BLUE VALENTINE Review

Relationships truly are an interesting aspect of our lives. One could ultimately question why, after seeing so many others fail at it, we still find it necessary to find someone to be with. We all know everything will be great in the beginning, but we also know that over time, the likelihood of most of that freshness fading is pretty high. Why then, would we want to put ourselves through that? For what? Children maybe? Or does it simply come down to the idea that the good moments outweigh the bad? Love is an interesting concept, it is the topic of more movies and songs than probably any other subject, but why? Why has the human race become so wrapped up in this single idea of finding one other person to spend your life with? These are the kinds of thoughts and questions "Blue Valentine" sent running through my head.


The film, apparently a labor of love for both the director Derek Cianfrance and its stars Michelle Williams and Ryan Gosling, has been a long time in the making. It is a simple yet very complex film at the same time (which is how most relationships are anyway). The story of how two people meet with pure bliss between them is inter cut with the sad downfall of the relationship after years of dysfunction have finally taken its toll. Both Gosling as Dean and Williams as Cindy are terrific. They only had a month in between shooting the honeymoon phase of the relationship and the years later fizzled out romance they had settled into, but both look as if they had put on years of stress and depression. Gosling allows his slim physique to slouch and his hair to recede while his whole state of mind has gone from quirky worldview to a warped and condescending air that questions everything and every motive for anything his wife does. Williams has the gift of being able to convey so many emotions and thoughts with a single facial expression. Her Cindy is a lost young girl who allowed herself to fall in and out of relationships with too many men. She finds a place of comfort in Dean's young arms but she has grown tired of his seemingly childish behavior. It was with that kind of ignorance and optimism that made him want to be with her in the first place though. Cindy matures, she wants more, while Dean is kind of stuck in any one else's sense of the word, but is completely content with where he is and what he's doing.

What I really enjoyed about the film though was it's layers of complexity while on the surface being nothing more than a simple love story. There is nothing seemingly right about this relationship in the beginning, sure they click and the scenes of them getting to know one another are genuine in the truest sense of the word, they truly show the process of how two people could fall so easily for one another. But there is never any convention of a moment that makes the statement of "these two were meant to be together". No, as far as we're concerned Cindy could have ended up with her previous boyfriend and by all accounts had a similar experience to the one she does with Dean or maybe even a better one. There is no manufactured sweetness here, it is a raw look at what a relationship is when the pressures of the real world are more than the connection between those people can withstand.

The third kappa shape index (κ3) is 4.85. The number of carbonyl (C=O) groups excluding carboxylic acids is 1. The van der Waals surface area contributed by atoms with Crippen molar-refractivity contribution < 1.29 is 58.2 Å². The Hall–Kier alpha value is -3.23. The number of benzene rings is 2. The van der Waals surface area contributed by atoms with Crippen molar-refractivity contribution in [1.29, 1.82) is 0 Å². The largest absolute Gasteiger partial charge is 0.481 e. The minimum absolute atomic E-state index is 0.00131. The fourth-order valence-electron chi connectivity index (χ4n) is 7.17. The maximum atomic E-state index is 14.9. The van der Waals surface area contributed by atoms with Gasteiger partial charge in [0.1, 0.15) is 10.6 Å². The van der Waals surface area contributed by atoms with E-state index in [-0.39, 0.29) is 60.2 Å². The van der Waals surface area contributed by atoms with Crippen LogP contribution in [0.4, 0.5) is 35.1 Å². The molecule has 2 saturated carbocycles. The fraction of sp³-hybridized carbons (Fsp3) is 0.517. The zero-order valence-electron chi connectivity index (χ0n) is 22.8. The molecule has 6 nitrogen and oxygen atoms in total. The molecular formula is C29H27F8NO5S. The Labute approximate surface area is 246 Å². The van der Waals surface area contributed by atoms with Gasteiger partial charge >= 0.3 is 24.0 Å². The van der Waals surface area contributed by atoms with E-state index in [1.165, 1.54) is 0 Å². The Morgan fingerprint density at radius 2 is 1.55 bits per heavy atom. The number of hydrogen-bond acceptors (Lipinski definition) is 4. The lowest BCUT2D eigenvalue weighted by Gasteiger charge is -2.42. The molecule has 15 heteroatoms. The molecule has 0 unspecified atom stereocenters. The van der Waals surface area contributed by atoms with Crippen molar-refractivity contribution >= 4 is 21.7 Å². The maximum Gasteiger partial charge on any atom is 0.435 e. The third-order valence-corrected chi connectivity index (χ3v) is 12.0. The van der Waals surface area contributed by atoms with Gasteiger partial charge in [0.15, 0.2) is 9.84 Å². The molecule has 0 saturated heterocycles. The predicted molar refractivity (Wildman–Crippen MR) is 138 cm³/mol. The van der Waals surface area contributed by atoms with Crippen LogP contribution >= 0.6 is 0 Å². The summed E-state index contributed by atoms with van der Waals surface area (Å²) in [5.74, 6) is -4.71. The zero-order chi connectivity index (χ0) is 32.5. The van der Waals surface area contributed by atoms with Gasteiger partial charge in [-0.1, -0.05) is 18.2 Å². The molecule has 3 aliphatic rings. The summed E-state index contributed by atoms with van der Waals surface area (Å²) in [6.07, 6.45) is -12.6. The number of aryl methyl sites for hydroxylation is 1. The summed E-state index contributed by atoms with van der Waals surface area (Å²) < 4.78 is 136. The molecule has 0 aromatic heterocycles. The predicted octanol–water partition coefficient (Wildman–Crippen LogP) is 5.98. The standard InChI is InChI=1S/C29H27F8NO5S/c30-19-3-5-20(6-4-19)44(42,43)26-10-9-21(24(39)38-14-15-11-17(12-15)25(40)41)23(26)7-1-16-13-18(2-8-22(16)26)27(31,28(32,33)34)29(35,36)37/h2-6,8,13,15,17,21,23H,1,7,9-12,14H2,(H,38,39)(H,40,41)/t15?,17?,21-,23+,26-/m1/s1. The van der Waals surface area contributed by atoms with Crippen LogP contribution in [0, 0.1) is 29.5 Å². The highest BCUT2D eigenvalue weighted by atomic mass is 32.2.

I am not doubting any and every relationship, but "Blue Valentine" tells a story that has no doubt happened countless times and it tells it in the most moving and heartbreaking of ways. The relationship in the film doesn't define love, though it does make us ask ourselves those questions of why we place such a high value on an emotion that can bring us so much pain. "Blue Valentine" is a story of failed love, in the most beautiful of ways a film can be made about heartbreak. We feel it, we experience the recognition of that emotion making itself present between these two people and we see that feeling completely disappear. It begs the question if love is even worth taking as risk on and it makes a case for both sides. And like in life, Cindy must decide whether the better times will outweigh the worse or if any of it was ever worth it at all.